Rats, I just was searching here because I just removed the buds from my Dwarf Brazilian and two unknown varieties (one is possibly Raja Puri), but I may not bother after reading Joe's comment. Don't know that I need to take time to work with something that is probably "challenging" to swallow!
Harvey,
Don't throw those buds away. Some or all of them may be OK. Why not try each to see if either or both may be palatable.

Here's what to do: Peel each "heart" (that's what we call them), petal by petal until you come to a petal that is tender (breaks or tears easily). At this point the remaining bud will be very light colored. Make sure each variety is identified with pertinent names, so that you can distinguish them later on, i.e., which is palatable and which isn't.

Slice 2 or 3 thin slices (1/8" crosswise) of each and place in separate marked bowls or cups. Fill each container with enough water to completely cover the slices. Add a third of a teaspoon of salt and let it dissolve, and let them soak in the brine for at least an hour (the longer the better). Rinse the slices thoroughly, then boil for a couple of minutes (just like cooking any other leafy vegetable). Remove from the water, let it cool a little, then take the taste test. You will now have identified which is good and which isn't. Don't worry, none of them is toxic. The bad ones are just bitter. The good ones taste like nutty, tender, artichoke hearts.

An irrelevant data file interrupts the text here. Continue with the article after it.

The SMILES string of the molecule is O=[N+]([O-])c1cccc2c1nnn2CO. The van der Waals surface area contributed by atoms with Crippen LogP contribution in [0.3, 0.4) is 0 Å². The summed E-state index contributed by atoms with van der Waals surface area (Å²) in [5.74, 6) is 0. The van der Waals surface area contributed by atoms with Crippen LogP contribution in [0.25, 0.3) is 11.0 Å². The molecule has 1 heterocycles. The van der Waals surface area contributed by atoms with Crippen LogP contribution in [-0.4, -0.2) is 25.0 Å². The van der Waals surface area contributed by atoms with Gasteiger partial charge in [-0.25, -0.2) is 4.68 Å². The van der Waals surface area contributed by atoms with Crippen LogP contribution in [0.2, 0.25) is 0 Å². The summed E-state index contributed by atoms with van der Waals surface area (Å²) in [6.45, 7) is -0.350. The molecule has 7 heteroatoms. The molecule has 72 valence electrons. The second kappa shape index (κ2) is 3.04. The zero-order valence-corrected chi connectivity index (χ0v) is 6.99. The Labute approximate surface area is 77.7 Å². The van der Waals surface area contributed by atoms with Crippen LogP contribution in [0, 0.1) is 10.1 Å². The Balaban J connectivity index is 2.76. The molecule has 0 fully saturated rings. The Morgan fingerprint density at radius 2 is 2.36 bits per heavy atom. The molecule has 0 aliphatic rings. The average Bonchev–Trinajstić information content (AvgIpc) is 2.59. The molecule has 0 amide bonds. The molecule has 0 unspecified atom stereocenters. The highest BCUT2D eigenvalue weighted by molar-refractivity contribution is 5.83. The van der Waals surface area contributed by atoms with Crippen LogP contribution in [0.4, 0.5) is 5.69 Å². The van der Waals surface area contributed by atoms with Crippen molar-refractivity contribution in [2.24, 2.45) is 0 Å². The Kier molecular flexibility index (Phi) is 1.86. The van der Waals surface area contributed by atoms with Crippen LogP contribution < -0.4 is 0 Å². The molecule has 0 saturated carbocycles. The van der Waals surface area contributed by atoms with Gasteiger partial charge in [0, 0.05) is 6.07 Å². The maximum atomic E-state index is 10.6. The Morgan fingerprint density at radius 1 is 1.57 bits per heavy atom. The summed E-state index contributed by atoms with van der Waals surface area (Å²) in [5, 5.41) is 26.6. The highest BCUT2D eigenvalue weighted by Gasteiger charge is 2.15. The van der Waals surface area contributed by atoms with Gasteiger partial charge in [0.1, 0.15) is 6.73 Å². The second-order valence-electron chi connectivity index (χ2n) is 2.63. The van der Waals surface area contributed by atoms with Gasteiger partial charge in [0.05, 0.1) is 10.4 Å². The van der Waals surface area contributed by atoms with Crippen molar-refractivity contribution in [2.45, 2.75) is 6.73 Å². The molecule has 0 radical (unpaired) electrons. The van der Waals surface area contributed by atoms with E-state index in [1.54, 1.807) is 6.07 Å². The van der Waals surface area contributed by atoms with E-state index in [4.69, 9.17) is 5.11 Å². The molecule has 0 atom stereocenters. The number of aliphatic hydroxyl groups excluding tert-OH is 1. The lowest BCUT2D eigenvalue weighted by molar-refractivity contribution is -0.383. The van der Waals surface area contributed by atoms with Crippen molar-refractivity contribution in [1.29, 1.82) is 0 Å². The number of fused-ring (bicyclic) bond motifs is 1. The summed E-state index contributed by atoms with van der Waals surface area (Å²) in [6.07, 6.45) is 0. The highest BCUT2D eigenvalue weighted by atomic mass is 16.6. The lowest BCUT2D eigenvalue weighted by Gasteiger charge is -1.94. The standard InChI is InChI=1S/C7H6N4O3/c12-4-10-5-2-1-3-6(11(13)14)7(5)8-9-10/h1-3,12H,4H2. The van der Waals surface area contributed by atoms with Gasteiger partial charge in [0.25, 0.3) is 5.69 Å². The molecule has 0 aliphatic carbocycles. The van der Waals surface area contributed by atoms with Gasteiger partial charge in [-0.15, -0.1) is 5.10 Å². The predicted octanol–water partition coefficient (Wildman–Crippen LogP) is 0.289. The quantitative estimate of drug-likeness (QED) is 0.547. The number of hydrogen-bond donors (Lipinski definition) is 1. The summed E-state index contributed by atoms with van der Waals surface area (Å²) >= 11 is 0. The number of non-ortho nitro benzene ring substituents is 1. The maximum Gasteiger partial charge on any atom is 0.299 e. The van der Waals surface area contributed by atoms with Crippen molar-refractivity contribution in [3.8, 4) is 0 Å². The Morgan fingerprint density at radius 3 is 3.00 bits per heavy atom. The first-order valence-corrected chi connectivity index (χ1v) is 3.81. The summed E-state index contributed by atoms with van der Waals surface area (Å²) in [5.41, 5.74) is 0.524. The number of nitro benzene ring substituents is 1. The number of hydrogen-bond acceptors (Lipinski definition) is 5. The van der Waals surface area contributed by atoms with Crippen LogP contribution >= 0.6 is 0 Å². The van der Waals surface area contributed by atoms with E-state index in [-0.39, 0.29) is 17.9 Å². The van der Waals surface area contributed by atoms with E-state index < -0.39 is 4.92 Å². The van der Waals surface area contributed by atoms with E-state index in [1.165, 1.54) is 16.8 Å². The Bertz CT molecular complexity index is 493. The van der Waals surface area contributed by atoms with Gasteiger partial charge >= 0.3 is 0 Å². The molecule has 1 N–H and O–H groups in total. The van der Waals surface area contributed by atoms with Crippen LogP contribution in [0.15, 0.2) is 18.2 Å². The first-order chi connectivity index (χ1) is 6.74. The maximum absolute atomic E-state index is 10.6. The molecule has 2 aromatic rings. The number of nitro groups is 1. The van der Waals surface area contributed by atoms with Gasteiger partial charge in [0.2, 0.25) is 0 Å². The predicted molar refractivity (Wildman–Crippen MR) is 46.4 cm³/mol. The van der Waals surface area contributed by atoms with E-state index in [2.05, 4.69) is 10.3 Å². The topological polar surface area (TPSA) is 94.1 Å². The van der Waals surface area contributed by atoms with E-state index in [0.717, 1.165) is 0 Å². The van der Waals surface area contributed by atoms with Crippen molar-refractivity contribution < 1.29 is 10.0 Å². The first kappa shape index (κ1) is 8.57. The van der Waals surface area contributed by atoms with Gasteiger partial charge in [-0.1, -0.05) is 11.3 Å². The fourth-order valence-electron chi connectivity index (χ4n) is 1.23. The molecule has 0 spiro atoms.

The heart of the Butuan (M. Balbisiana) is considered the best tasting in the Philippines, for cooking, or even pickling.

Last edited by chong : 09-12-2008 at 04:22 PM. Reason: typos
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Old 09-12-2008, 05:15 PM   #8 (permalink)
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Default Re: Cooking the Banana flower bud

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Originally Posted by chong View Post

The heart of the Butuan (M. Balbisiana) is considered the best tasting in the Philippines, for cooking, or even pickling.
Oh oh, looks like I'll be on a late night mission here soon! I have a stand of Balbisiana that has grown over the sidewalk from a rental house at the end of my street. It's been there forever so I know the current occupant won't really care if take them seeing how he didn't plant them and does nothing to care for them.
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Old 09-12-2008, 05:47 PM   #9 (permalink)
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Default Re: Cooking the Banana flower bud

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Originally Posted by momoese View Post
Oh oh, looks like I'll be on a late night mission here soon! I have a stand of Balbisiana that has grown over the sidewalk from a rental house at the end of my street. It's been there forever so I know the current occupant won't really care if take them seeing how he didn't plant them and does nothing to care for them.
If you do it at night, you may not have to wear a mask! LOL